Disentangling the Stress Process: Race/Ethnic Differences in the Exposure and Appraisal of Chronic Stressors among Older Adults.

TitleDisentangling the Stress Process: Race/Ethnic Differences in the Exposure and Appraisal of Chronic Stressors among Older Adults.
Publication TypeJournal Article
Year of PublicationForthcoming
AuthorsBrown, LL, Mitchell, UA, Ailshire, JA
JournalJournals of Gerontology Series B: Psychological Sciences & Social Sciences
ISSN Number1758-5368
KeywordsChronic stress, Depressive symptoms, Racial/ethnic differences, Socioeconomic factors
Abstract

Objectives: Exposure to stressors is differentially distributed by race/ethnicity with minority groups reporting a higher stress burden than their white counterparts. However, to really understand the extent to which some groups bear a disproportionate stress burden we need to consider race/ethnic differences in stress appraisal, specifically how upsetting stressors may be, in addition to stress exposure. We examine racial/ethnic differences in both the number of reported chronic stressors across 5 domains (health, financial, residential, relationship and caregiving) and their appraised stressfulness among a diverse sample of older adults.

Method: Data come from 6,567 adults ages 52+ from the 2006 Health and Retirement Study.

Results: Results show older blacks, US and foreign-born Hispanics report more chronic stress exposure than whites and are two to three times as likely to experience financial strain and housing-related stress. Socioeconomic factors fully explain the Hispanic-white difference in stress exposure, but black-white differences remain. Despite experiencing a greater number of stressors, blacks and US-born Hispanics are less likely to be upset by exposure to stressors than whites. US-born Hispanics are less upset by relationship-based stressors specifically, while blacks are less upset across all stress domains in fully adjusted models. Foreign-born Hispanics are only less upset by caregiving strain.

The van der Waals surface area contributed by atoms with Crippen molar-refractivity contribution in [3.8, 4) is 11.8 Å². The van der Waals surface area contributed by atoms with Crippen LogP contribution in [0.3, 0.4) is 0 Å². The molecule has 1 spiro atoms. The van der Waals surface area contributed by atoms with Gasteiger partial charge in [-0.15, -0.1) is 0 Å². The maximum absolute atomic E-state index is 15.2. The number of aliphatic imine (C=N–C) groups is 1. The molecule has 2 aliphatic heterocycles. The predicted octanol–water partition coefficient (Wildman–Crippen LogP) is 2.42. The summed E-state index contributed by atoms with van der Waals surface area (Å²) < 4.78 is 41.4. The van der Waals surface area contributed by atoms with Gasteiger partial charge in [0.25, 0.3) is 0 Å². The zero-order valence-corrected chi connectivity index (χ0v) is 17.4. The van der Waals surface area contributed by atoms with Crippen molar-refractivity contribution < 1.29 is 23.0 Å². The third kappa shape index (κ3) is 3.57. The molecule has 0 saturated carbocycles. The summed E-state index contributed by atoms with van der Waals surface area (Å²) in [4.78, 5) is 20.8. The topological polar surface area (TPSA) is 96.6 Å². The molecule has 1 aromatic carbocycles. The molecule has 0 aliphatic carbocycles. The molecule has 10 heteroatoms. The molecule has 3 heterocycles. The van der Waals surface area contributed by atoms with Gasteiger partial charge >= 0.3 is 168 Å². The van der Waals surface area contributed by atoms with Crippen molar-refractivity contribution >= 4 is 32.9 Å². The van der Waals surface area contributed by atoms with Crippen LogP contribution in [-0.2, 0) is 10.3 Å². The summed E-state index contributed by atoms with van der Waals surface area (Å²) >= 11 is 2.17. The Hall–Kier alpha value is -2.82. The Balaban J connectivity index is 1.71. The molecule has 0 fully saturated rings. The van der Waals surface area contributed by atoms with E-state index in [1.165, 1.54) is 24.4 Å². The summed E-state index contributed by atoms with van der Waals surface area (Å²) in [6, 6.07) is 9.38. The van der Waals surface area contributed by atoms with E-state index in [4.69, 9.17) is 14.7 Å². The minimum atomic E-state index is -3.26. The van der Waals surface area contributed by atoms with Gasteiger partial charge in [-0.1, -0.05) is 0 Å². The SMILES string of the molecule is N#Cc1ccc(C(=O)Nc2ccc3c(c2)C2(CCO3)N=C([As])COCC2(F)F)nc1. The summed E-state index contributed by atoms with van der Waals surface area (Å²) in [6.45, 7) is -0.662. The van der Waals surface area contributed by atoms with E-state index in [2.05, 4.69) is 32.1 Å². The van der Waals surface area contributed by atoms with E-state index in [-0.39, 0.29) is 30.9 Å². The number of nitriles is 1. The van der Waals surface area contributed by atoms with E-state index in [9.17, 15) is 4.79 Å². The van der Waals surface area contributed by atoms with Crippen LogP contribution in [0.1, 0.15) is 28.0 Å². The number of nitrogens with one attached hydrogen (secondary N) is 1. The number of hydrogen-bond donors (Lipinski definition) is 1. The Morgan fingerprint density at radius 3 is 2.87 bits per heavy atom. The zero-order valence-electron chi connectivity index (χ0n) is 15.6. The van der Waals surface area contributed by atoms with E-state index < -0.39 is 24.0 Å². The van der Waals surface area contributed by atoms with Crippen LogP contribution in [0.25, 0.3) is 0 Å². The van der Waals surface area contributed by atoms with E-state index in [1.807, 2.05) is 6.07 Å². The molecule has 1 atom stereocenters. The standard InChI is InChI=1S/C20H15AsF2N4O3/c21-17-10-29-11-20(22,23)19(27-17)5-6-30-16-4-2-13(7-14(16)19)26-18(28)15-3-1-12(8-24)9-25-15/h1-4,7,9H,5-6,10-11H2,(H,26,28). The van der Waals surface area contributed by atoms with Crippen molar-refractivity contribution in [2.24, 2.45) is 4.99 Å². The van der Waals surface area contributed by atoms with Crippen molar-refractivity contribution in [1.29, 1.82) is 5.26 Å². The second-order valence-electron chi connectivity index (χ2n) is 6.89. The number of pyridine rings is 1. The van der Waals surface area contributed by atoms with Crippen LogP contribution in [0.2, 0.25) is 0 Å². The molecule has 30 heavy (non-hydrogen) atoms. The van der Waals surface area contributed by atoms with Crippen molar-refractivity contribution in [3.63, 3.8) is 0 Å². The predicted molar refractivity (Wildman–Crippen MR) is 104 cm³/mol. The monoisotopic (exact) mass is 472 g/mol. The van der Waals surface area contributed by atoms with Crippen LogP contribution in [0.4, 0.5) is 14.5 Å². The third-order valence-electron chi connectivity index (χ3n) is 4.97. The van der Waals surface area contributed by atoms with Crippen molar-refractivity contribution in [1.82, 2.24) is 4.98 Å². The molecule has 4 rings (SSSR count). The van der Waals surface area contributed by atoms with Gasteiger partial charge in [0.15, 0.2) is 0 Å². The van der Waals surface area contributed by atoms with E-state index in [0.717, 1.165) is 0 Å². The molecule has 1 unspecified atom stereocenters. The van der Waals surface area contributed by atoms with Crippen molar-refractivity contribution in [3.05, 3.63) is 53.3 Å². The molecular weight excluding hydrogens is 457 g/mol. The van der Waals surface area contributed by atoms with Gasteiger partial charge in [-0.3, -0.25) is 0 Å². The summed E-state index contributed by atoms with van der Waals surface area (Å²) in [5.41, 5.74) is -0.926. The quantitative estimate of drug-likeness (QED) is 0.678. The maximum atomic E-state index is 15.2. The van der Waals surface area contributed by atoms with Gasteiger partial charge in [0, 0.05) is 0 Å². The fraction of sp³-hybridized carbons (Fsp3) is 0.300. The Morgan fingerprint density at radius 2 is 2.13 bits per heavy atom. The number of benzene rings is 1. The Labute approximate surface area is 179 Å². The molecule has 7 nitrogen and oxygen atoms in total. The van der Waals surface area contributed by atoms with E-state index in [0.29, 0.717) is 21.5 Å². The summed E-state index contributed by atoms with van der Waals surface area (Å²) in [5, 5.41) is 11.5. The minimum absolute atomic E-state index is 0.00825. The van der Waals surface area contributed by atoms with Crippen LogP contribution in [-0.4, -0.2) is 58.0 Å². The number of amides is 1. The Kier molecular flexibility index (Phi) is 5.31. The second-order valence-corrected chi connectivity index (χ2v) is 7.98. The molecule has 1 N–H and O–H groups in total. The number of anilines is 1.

Discussion: The distinction between exposure and appraisal based measures of stress may shed light on important pathways that differentially contribute to race/ethnic physical and mental health disparities.

DOI10.1093/geronb/gby072
User Guide Notes

http://www.ncbi.nlm.nih.gov/pubmed/29878196?dopt=Abstract

Alternate JournalJ Gerontol B Psychol Sci Soc Sci
Citation Key9766
PubMed ID29878196